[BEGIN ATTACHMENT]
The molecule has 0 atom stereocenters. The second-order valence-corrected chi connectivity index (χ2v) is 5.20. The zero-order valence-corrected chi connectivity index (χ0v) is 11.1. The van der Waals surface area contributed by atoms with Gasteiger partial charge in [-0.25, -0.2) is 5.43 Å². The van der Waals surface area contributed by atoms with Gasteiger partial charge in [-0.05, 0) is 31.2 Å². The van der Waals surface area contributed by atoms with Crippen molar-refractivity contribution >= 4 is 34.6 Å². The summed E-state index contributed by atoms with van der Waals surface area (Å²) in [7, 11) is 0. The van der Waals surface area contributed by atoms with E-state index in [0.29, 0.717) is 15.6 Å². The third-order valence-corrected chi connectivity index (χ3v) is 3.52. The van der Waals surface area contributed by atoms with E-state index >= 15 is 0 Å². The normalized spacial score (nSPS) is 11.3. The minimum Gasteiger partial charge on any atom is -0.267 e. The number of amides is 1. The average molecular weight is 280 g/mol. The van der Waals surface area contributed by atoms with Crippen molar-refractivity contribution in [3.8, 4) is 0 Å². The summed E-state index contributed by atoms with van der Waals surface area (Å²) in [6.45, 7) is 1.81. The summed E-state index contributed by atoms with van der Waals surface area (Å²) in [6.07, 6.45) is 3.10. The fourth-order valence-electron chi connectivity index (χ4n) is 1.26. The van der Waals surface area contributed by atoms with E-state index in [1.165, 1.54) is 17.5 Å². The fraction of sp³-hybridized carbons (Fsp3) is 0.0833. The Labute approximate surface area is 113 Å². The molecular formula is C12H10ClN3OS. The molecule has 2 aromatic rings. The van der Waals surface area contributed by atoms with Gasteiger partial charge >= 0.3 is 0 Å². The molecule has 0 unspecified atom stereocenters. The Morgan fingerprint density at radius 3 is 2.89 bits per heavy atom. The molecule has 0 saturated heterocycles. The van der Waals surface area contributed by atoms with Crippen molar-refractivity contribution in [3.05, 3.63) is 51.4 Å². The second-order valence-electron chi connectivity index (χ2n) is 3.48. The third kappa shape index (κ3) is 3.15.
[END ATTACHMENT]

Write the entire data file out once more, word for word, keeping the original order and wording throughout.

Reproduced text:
The molecule has 0 atom stereocenters. The second-order valence-corrected chi connectivity index (χ2v) is 5.20. The zero-order valence-corrected chi connectivity index (χ0v) is 11.1. The van der Waals surface area contributed by atoms with Gasteiger partial charge in [-0.25, -0.2) is 5.43 Å². The van der Waals surface area contributed by atoms with Gasteiger partial charge in [-0.05, 0) is 31.2 Å². The van der Waals surface area contributed by atoms with Crippen molar-refractivity contribution >= 4 is 34.6 Å². The summed E-state index contributed by atoms with van der Waals surface area (Å²) in [7, 11) is 0. The van der Waals surface area contributed by atoms with E-state index in [0.29, 0.717) is 15.6 Å². The third-order valence-corrected chi connectivity index (χ3v) is 3.52. The van der Waals surface area contributed by atoms with E-state index >= 15 is 0 Å². The normalized spacial score (nSPS) is 11.3. The minimum Gasteiger partial charge on any atom is -0.267 e. The number of amides is 1. The average molecular weight is 280 g/mol. The van der Waals surface area contributed by atoms with Crippen molar-refractivity contribution in [3.8, 4) is 0 Å². The summed E-state index contributed by atoms with van der Waals surface area (Å²) in [6.45, 7) is 1.81. The summed E-state index contributed by atoms with van der Waals surface area (Å²) in [6.07, 6.45) is 3.10. The fourth-order valence-electron chi connectivity index (χ4n) is 1.26. The van der Waals surface area contributed by atoms with E-state index in [1.165, 1.54) is 17.5 Å². The fraction of sp³-hybridized carbons (Fsp3) is 0.0833. The Labute approximate surface area is 113 Å². The molecular formula is C12H10ClN3OS. The molecule has 2 aromatic rings. The van der Waals surface area contributed by atoms with Gasteiger partial charge >= 0.3 is 0 Å². The molecule has 0 unspecified atom stereocenters. The Morgan fingerprint density at radius 3 is 2.89 bits per heavy atom. The molecule has 0 saturated heterocycles. The van der Waals surface area contributed by atoms with Crippen molar-refractivity contribution in [3.05, 3.63) is 51.4 Å². The second-order valence-electron chi connectivity index (χ2n) is 3.48. The third kappa shape index (κ3) is 3.15.